In the two books, you mentioned the importance of a political party rooted in the “world of common people.”

As I observed the legislative elections in April of last year and the presidential election last year, I felt that what defined Korean politics is the weak and limited role of political parties.

But, democracy cannot be realized without political parties. In particular, the country is in desperate need of a competent, skillful democracy that can resolve labor, social and economic challenges. In Korea, usually it is the bureaucrats who play that role.

However, the fact that it is the bureaucrats - who do not represent the voices of the society - that handle labor, social and economic issues is an indication that representative democracy and political parties are not working properly.

How do you assess the Park Geun-hye administration?

Korean society is going through a transition. We are seeing many side effects of economic advancement strategies that are export-oriented and highly dependent on family run, large conglomerates.

Although it is too early to say, it appears the Park administration is more of a government that plays it safe and focuses on administrative control.

Also, looking at Park Geun-hye’s nomination of her Cabinet members and aides, I don’t see attempts to embrace a wide scope of the Korean society.

However, it is encouraging to see some reform-mined members of the ruling Saenuri Party are attempting to have their voices heard. This makes me anticipate a ruling camp that is different from the previous ones.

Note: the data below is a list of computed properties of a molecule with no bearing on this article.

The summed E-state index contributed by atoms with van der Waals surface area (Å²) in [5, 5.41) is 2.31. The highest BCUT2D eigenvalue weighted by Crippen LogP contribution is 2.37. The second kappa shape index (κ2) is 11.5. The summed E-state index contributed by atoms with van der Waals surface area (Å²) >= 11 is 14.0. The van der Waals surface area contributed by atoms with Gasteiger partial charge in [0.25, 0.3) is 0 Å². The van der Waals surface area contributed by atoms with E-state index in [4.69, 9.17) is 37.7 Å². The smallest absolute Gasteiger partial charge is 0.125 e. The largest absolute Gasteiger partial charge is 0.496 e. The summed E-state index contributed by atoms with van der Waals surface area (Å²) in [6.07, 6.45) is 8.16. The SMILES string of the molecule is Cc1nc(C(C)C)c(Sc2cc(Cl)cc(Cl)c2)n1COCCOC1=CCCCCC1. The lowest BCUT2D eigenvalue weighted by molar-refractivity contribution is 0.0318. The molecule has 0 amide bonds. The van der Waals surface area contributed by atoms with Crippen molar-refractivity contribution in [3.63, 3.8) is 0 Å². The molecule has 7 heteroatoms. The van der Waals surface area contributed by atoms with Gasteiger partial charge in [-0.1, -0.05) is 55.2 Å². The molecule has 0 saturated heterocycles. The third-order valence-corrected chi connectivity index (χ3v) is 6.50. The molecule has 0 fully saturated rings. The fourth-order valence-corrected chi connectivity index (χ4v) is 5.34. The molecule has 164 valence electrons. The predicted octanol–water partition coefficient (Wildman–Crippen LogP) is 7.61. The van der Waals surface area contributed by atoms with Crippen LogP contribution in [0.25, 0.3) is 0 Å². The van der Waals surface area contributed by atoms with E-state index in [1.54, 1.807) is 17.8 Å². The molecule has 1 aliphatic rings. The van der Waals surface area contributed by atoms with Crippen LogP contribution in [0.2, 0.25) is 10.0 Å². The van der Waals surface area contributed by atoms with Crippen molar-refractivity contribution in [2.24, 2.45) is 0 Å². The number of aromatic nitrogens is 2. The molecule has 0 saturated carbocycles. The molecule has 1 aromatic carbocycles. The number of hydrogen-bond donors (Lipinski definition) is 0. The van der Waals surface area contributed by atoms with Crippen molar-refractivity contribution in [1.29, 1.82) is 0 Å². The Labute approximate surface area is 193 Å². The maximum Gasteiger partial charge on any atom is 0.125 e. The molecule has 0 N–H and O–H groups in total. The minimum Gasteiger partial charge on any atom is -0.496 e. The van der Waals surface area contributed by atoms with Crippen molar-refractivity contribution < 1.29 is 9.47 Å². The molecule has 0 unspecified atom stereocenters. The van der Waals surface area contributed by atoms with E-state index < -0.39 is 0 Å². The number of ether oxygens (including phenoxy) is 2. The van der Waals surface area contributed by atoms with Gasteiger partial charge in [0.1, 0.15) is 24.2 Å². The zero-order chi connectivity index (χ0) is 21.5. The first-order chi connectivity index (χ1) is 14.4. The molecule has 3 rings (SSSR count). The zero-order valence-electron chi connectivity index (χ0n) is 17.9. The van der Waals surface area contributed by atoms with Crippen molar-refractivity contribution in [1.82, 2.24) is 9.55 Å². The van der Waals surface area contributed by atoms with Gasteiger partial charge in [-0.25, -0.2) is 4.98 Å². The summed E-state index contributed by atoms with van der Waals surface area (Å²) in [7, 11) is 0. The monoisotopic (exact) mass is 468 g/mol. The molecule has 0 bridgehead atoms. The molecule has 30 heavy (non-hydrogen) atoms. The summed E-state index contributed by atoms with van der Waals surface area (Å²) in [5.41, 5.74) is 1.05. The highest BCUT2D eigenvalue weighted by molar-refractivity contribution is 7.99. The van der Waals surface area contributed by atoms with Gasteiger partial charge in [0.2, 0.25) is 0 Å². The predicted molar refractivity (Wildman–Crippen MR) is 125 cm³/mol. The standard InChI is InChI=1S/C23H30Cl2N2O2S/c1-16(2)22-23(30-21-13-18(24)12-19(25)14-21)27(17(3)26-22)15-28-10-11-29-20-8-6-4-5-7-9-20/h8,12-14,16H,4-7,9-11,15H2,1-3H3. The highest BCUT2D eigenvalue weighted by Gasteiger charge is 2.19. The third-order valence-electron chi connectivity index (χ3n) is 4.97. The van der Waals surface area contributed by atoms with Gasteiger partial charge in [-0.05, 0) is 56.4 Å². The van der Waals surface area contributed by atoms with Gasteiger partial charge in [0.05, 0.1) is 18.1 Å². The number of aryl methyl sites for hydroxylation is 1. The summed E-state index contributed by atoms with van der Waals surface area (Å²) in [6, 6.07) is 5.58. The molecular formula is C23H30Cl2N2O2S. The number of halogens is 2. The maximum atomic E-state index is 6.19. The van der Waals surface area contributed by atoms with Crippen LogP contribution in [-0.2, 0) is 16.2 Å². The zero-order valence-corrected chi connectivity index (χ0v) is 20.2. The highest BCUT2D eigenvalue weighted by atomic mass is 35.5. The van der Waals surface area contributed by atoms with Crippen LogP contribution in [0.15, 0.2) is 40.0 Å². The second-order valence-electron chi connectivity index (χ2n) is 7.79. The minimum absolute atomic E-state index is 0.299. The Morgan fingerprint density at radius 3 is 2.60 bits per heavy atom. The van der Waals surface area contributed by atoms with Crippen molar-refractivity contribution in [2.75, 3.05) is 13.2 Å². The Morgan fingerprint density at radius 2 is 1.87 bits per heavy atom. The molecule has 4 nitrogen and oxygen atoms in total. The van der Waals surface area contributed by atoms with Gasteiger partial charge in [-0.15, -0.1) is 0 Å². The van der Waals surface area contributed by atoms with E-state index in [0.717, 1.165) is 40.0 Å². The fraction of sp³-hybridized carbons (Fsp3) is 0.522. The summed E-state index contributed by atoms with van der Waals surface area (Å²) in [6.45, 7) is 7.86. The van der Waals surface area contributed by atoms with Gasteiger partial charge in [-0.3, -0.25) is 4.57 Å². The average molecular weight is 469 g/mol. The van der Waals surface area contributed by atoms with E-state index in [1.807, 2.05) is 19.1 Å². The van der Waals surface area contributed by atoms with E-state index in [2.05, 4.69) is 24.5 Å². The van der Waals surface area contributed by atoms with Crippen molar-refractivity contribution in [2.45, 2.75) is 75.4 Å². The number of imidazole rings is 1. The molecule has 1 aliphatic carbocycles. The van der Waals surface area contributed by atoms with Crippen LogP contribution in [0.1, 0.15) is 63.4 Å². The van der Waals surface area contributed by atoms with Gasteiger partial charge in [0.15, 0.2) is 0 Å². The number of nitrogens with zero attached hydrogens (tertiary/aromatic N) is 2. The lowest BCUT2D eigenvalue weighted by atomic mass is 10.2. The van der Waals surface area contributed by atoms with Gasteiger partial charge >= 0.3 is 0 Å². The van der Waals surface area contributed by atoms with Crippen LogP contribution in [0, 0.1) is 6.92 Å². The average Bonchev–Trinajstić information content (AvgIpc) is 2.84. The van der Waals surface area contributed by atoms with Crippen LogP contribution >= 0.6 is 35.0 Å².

What about the Democratic Party?

Whereas the ruling party is showing some dynamism and triggering anticipation, the opposition party is not displaying such changes. I am worried if the party will even be able to carry out its fundamental role.

It appears the gap between the ruling and opposition parties has become much bigger today than before the presidential election. It is because they are attempting to realize democracy not by strengthening the role of the political party, but through movements. Democracy is so much more than just resisting the authority.

There are debates about the identity crisis of the Democratic Party shifting too much to neutral. But the party did not lose the presidential election because it wasn’t progress enough or because it was too progressive. It was about people’s thoughts on whether or not the party was capable enough to propose reforms and translate them into action.

With the the video series “Hundred Years’ War in Korea” by a liberal organization, controversies surrounding former President Syngman Rhee are flaring up. What’s your view?

It’s an extreme form of ideology to see the history after Japanese colonization as a conflict between moral and immoral; national and anti-national; and cold war reactionaries and pro-North liberals.